Amaral didn’t reach the big leagues until he was 29, but he had staying power once he got there, forging a solid career as a utilityman with the Mariners and Orioles. Amaral began his pro career as a middle infielder and was versatile enough to play most positions in the majors, but was converted to a full-time outfield role in spring training of 1995.
A right-handed slap hitter who connected for only 11 home runs in 727 major-league games, Amaral was valued for his ability to play all three outfield positions equally well and for the speed that enabled him to steal 46 bases from 1995 to 1996 while getting caught just eight times. In only two years did he play in as many as 100 games or collect as many as 300 at-bats, but he posted his two highest batting averages (.290 in 1993 and .292 in 1996) in those seasons.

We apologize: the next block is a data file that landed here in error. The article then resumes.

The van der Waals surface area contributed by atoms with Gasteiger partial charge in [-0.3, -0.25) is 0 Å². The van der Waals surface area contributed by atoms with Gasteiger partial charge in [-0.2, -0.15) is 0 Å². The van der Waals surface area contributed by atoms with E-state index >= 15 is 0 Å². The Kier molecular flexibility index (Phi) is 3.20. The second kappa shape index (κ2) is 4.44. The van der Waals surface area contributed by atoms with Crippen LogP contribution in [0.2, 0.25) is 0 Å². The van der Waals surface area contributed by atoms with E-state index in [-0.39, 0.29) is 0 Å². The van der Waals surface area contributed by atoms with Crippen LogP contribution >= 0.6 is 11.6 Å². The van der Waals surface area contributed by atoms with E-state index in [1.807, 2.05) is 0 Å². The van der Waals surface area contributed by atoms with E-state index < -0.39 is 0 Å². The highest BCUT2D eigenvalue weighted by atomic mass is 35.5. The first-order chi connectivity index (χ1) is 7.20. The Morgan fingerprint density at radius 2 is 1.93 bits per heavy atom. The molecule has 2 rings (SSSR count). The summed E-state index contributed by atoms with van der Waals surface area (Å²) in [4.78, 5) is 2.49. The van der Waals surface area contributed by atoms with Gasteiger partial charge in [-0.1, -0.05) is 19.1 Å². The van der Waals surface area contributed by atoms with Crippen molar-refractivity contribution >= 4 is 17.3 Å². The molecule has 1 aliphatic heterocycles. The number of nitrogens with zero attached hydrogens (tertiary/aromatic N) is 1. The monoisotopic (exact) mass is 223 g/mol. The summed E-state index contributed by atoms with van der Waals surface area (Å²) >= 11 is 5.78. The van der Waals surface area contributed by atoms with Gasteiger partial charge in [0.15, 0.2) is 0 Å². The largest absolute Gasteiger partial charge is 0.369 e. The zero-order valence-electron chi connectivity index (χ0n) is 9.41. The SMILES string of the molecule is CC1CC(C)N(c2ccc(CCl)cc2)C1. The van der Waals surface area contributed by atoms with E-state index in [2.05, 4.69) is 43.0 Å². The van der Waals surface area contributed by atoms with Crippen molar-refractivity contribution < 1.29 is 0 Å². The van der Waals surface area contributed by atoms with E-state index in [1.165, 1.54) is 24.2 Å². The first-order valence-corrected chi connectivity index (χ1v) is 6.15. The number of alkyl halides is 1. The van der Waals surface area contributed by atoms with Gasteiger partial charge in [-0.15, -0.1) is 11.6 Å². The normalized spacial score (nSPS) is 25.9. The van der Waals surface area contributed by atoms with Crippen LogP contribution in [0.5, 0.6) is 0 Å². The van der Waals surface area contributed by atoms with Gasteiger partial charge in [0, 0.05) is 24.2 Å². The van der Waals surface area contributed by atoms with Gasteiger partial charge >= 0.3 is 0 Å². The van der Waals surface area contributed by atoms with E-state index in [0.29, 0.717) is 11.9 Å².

After spending his first eight big-league seasons in Seattle, Amaral signed as a free agent with Baltimore in December 1998. He began the 2000 season with a sore back and was released by the Orioles in July after a mid-season stint on the DL, thanks in part to the emergence of the much younger Luis Matos.